The whole ‘clean beauty’ movement as a trend originated from conscious consumerism. With consumers jumping into the sustainable and eco-friendly bandwagon, companies are making products that would cater to this market. The beauty industry is currently valued at $532 billion and is looking up based on a report by retail analyst Edited. So, what is the clean beauty movement all about and what do dermatologists have to say about it?
What exactly is clean beauty?
You must be familiar with the concept of “clean eating” where the food isn’t processed and mostly consists of whole foods in the diet. Similarly, clean beauty products focus on the safety aspect where they embrace natural as well as man-made ingredients. Clean beauty is synonymous with non-toxic beauty. One thing that is evident about these products is that they do not contain parabens, sulphates, silicones, phthalates and synthetic fragrances.
Clean beauty product users have experienced several benefits—they saw a dramatic improvement in their skin, hormone health, immunity and increase in energy levels. Sustainability-wise, clean beauty brands often offer refills that work out easier on the pocket and better for the environment. Another aspect that draws consumers to clean beauty products is that it is free from animal testing.
Why is clean beauty trending?
People believe that if the ingredients used in a product are ‘clean’ it automatically makes it ‘natural’. But that does not mean that it is necessarily better for you. Even clean products can cause allergies and make your skin sensitive since each person’s skin type and response to products is vastly different Also, the concentration and dose of an ingredient present in the ‘clean beauty’ product can make a difference. The concept of clean beauty rides on people’s perceptions that any product with chemicals is bad for the skin.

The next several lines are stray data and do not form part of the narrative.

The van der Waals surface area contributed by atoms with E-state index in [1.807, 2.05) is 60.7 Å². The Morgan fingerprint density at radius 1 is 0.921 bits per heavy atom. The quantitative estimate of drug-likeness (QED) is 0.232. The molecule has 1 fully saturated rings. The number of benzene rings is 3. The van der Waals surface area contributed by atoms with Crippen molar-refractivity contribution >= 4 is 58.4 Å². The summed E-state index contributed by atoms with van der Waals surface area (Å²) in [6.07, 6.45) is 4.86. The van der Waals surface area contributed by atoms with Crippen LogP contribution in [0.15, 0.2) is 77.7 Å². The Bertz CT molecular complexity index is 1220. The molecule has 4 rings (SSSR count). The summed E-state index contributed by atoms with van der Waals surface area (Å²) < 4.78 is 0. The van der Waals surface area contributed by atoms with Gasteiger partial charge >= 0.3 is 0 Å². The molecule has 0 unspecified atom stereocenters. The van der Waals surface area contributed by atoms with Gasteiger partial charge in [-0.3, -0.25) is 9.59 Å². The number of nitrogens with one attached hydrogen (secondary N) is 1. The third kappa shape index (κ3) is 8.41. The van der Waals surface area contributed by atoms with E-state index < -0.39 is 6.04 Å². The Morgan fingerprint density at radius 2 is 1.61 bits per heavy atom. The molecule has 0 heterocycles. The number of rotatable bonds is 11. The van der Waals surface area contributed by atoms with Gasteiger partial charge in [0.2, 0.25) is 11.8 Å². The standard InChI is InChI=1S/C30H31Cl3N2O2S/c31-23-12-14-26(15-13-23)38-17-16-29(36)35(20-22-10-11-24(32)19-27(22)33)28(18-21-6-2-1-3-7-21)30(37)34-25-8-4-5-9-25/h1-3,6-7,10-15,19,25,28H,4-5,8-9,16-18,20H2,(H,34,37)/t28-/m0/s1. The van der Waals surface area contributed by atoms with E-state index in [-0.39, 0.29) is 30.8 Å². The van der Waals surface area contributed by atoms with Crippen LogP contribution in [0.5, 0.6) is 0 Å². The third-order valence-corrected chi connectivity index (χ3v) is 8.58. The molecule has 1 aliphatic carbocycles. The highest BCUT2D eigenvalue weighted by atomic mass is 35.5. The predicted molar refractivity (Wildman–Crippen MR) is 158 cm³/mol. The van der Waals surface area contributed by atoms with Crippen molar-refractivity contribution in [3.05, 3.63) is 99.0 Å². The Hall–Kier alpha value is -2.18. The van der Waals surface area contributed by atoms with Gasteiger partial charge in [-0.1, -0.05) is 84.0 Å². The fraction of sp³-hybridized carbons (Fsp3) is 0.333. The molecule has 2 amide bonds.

How true are the claims associated with clean beauty?
While clean beauty pushes for more natural ingredients, it has propagated the idea that the use of certain chemicals is toxic and carcinogenic. For example, clean beauty products stay away from chemicals such as parabens which are used as preservatives in products to increase shelf life and prevent bacteria. However, while clean beauty products stay away from parabens, they do contain other preservatives such as methylisothiazolinone which is supposed to be an alternative that can equally cause allergies.
Furthermore, although clean beauty uses ingredients that are “natural” or “organic” if they haven’t been used correctly and in the right concentration, it proves to be harmful to your skin or hair.
How suitable are clean beauty products?
At the end of the day, it is vital to remember that the way one person’s skin responds to a product is different from that of another person. While it’s good that you may want to move to more natural products as opposed to synthetic ones, dermatologist believes that the right way forward would be to have more clarity on what ingredients work best on your skin.
To bring back that glow to your skin and the bounce back to your hair, it’s best to avoid labels just because they are trending. Instead, speak with your dermatologist who would be able to guide you on the right choice of products after assessing your skin and hair type.